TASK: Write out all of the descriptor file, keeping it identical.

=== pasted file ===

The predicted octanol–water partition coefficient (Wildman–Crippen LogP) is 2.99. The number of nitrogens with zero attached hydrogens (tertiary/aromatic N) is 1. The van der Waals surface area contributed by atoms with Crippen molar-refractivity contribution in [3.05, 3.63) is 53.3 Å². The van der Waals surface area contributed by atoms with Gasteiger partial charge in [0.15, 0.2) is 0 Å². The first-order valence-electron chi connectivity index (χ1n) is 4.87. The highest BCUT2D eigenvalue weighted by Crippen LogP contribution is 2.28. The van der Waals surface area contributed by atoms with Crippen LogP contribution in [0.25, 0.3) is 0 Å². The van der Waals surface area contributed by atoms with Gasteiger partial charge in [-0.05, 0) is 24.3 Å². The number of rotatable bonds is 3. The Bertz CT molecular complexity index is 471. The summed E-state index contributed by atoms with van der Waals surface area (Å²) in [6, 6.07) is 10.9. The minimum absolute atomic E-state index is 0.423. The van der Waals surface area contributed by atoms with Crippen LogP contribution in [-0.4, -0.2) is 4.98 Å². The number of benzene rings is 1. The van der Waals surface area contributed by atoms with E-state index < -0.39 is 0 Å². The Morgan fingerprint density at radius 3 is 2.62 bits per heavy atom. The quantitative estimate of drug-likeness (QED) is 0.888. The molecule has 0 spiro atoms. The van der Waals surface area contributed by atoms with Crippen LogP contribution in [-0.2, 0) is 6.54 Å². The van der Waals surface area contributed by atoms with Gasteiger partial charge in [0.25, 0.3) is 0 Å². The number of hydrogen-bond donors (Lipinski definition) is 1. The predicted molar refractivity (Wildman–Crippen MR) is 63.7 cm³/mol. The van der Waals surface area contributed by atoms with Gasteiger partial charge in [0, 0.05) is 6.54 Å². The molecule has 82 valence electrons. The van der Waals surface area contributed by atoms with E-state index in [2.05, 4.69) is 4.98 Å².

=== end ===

The predicted octanol–water partition coefficient (Wildman–Crippen LogP) is 2.99. The number of nitrogens with zero attached hydrogens (tertiary/aromatic N) is 1. The van der Waals surface area contributed by atoms with Crippen molar-refractivity contribution in [3.05, 3.63) is 53.3 Å². The van der Waals surface area contributed by atoms with Gasteiger partial charge in [0.15, 0.2) is 0 Å². The first-order valence-electron chi connectivity index (χ1n) is 4.87. The highest BCUT2D eigenvalue weighted by Crippen LogP contribution is 2.28. The van der Waals surface area contributed by atoms with Crippen LogP contribution in [0.25, 0.3) is 0 Å². The van der Waals surface area contributed by atoms with Gasteiger partial charge in [-0.05, 0) is 24.3 Å². The number of rotatable bonds is 3. The Bertz CT molecular complexity index is 471. The summed E-state index contributed by atoms with van der Waals surface area (Å²) in [6, 6.07) is 10.9. The minimum absolute atomic E-state index is 0.423. The van der Waals surface area contributed by atoms with Crippen LogP contribution in [-0.4, -0.2) is 4.98 Å². The number of benzene rings is 1. The van der Waals surface area contributed by atoms with E-state index < -0.39 is 0 Å². The Morgan fingerprint density at radius 3 is 2.62 bits per heavy atom. The quantitative estimate of drug-likeness (QED) is 0.888. The molecule has 0 spiro atoms. The van der Waals surface area contributed by atoms with Crippen LogP contribution in [-0.2, 0) is 6.54 Å². The van der Waals surface area contributed by atoms with Gasteiger partial charge in [0.25, 0.3) is 0 Å². The number of hydrogen-bond donors (Lipinski definition) is 1. The predicted molar refractivity (Wildman–Crippen MR) is 63.7 cm³/mol. The van der Waals surface area contributed by atoms with Gasteiger partial charge in [0, 0.05) is 6.54 Å². The molecule has 82 valence electrons. The van der Waals surface area contributed by atoms with E-state index in [2.05, 4.69) is 4.98 Å².